Growing up, I was a daddy’s girl. The only girl, and the oldest child, my dad and I had that “Father of the Bride” relationship that seems unique to dads who have just one daughter. As I said before, my parents were divorced and most of my Sundays were spent with my dad at the track watching horses race, or at the mall where my walking wallet followed me around, waiting just outside the store with a proffered credit card so he didn’t have to actually endure the torture of entering a place that catered to pre-teen girls.
Since I was such a daddy’s girl, there was always something special about Father’s Day. Given the age difference between me and my brothers (my dad remarried and had more kids), Father’s Day was one of the few days a year that my dad had all of his children together. It was also the only time we ever let my dad pick what we were going to do. And of course, it was almost always something the rest of us absolutely hated. There was that year he made us go to the BBQ place that served food on trash can lids. Or the multiple years he dragged us to air shows, where I spent the entire day looking up at the sky trying not to develop a kink in my neck watching planes do things that I didn’t give a shit about.
But for every ridiculous outing, there was a good memory. Like the time at one of the air shows that my dad bought a dozen cookies at a vendor, handed them to my brother and then went to the rest room. My brothers and I shoved those cookies in our faces so fast and then worked really hard at trying to convince him he never bought any at all; Dad simply shook his head at his absurd children and bought a dozen more, and still shared them with us. Or the one that we told him that our cousin – his niece – had named her baby “Heaven” backwards, and he went on a 20 minute rant about “kids today” that had us almost peeing our pants. It was never a perfect day; more than likely, two of us kids got in a fight, someone undoubtedly spilled something, and he definitely said at least once that “we should have just stayed home,” as his wallet slowly emptied for whatever crap we wanted to buy… but it was always a day I looked forward to.
But now, for the third year, I really dread this week – the week leading into Father’s Day. Actually, since I lost my dad suddenly a little over two years ago, the time between the day after Mother’s Day until Father’s Day is pretty painful. For a month, I’m constantly reminded that the first most important man in my life isn’t here anymore. With every email that I get prompting me to “celebrate Dad,” I’m reminded that I won’t get that special moment when my dad walks me down the aisle. Every one of those sappy commercials that airs with a dad and little kids running, I think about how my kids will never know their granddad, their uncle’s namesake and more than likely one of theirs. And then there was that time right before the first Father’s Day that I had a full-on melt down when I accidentally went into that card aisle at CVS. Thanks again to that lady that broke into the box of tissues she was buying to hand me a few while I tried to convince her I wasn’t a complete lunatic.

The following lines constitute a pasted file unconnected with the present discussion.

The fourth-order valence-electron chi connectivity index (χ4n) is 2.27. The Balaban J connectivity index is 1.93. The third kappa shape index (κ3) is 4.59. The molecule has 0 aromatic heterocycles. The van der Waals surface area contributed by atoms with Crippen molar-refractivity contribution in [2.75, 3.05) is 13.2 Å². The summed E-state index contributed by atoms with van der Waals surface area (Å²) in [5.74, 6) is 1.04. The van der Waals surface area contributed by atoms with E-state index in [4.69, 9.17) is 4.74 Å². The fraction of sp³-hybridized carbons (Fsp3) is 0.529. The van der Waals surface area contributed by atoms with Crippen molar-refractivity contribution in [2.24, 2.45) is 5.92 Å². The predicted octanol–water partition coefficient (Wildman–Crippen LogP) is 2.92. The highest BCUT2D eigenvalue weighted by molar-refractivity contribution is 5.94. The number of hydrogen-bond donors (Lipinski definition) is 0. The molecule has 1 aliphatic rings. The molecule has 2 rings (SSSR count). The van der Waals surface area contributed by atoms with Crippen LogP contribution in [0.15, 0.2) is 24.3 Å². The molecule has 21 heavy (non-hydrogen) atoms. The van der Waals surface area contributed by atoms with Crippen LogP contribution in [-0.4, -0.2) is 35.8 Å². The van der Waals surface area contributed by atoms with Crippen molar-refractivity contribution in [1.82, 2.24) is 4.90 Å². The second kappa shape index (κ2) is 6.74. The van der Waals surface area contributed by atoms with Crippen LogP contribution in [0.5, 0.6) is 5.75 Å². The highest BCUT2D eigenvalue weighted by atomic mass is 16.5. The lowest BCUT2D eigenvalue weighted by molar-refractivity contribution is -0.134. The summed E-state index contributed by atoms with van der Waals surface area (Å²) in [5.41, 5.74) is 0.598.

Everyone that’s been through this – either losing a parent or not having one to begin with – has an opinion of what to do on the day of the year that celebrates them. But frankly, despite the multitude of options that appear when you Google it, it’s weird to know how to celebrate Father’s Day when your dad is gone. I don’t want to post a picture on Instagram or Facebook, because I don’t want to bring people down on a happy holiday, or even worse, for them to think that it’s a cry for pity. I don’t really want to go out, because sitting in restaurant with my brothers surrounded by families with dads serves as a depressing reminder of who is missing in ours. And never mind the cemetery – I hate that place. We tried that “let’s do something he would have liked doing” thing the first year, but going to his favorite restaurant or looking at planes flying around felt weird without him. But at the same time, it feels wrong – disrespectful even – to do nothing.
So this year, we are trying something a little different. Maybe it will be the right thing for us, or maybe it will totally suck like the past two years and we’ll try something else next year. But for this Father’s Day, instead of focusing on missing our dad, which we do every day anyway, my brothers and I have decided to celebrate the people who have stepped into his place as best they could since he’s been gone – our moms. Sure, it was just Mother’s Day, but these women also lost someone important – for my mother, her first love and for my stepmother, her husband – but yet they stepped up to be there for the three of us. So we can afford to give them another holiday after everything they’ve done for us. We’ll take them to their favorite restaurants, and while neither place involves trash can lids, I’m pretty sure that’s what my dad would want.
But I might just utter “kids today” at some random moment and then eat a cookie – just to let Dad know I’m thinking about him..
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